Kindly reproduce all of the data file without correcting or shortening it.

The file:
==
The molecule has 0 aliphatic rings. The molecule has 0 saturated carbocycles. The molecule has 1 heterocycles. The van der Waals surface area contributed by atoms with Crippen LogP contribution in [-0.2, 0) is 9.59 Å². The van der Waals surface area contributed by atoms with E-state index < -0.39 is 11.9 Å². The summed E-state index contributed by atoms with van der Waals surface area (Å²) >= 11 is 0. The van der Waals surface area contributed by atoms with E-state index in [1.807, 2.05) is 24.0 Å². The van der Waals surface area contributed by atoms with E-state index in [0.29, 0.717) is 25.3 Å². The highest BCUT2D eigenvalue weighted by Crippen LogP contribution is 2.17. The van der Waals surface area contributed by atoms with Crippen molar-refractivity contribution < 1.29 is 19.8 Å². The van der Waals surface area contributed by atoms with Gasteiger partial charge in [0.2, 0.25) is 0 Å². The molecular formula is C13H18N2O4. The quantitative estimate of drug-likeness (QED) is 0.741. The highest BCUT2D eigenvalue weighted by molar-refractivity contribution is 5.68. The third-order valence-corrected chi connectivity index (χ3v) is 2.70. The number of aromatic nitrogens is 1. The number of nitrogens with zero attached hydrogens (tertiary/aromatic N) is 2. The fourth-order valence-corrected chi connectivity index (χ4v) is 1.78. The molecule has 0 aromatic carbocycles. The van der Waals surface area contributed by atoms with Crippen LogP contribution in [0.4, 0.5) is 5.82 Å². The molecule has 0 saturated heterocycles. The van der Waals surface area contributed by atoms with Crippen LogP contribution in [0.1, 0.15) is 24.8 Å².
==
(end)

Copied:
The molecule has 0 aliphatic rings. The molecule has 0 saturated carbocycles. The molecule has 1 heterocycles. The van der Waals surface area contributed by atoms with Crippen LogP contribution in [-0.2, 0) is 9.59 Å². The van der Waals surface area contributed by atoms with E-state index < -0.39 is 11.9 Å². The summed E-state index contributed by atoms with van der Waals surface area (Å²) >= 11 is 0. The van der Waals surface area contributed by atoms with E-state index in [1.807, 2.05) is 24.0 Å². The van der Waals surface area contributed by atoms with E-state index in [0.29, 0.717) is 25.3 Å². The highest BCUT2D eigenvalue weighted by Crippen LogP contribution is 2.17. The van der Waals surface area contributed by atoms with Crippen molar-refractivity contribution < 1.29 is 19.8 Å². The van der Waals surface area contributed by atoms with Gasteiger partial charge in [0.2, 0.25) is 0 Å². The molecular formula is C13H18N2O4. The quantitative estimate of drug-likeness (QED) is 0.741. The highest BCUT2D eigenvalue weighted by molar-refractivity contribution is 5.68. The third-order valence-corrected chi connectivity index (χ3v) is 2.70. The number of aromatic nitrogens is 1. The number of nitrogens with zero attached hydrogens (tertiary/aromatic N) is 2. The fourth-order valence-corrected chi connectivity index (χ4v) is 1.78. The molecule has 0 aromatic carbocycles. The van der Waals surface area contributed by atoms with Crippen LogP contribution in [0.4, 0.5) is 5.82 Å². The molecule has 0 saturated heterocycles. The van der Waals surface area contributed by atoms with Crippen LogP contribution in [0.1, 0.15) is 24.8 Å².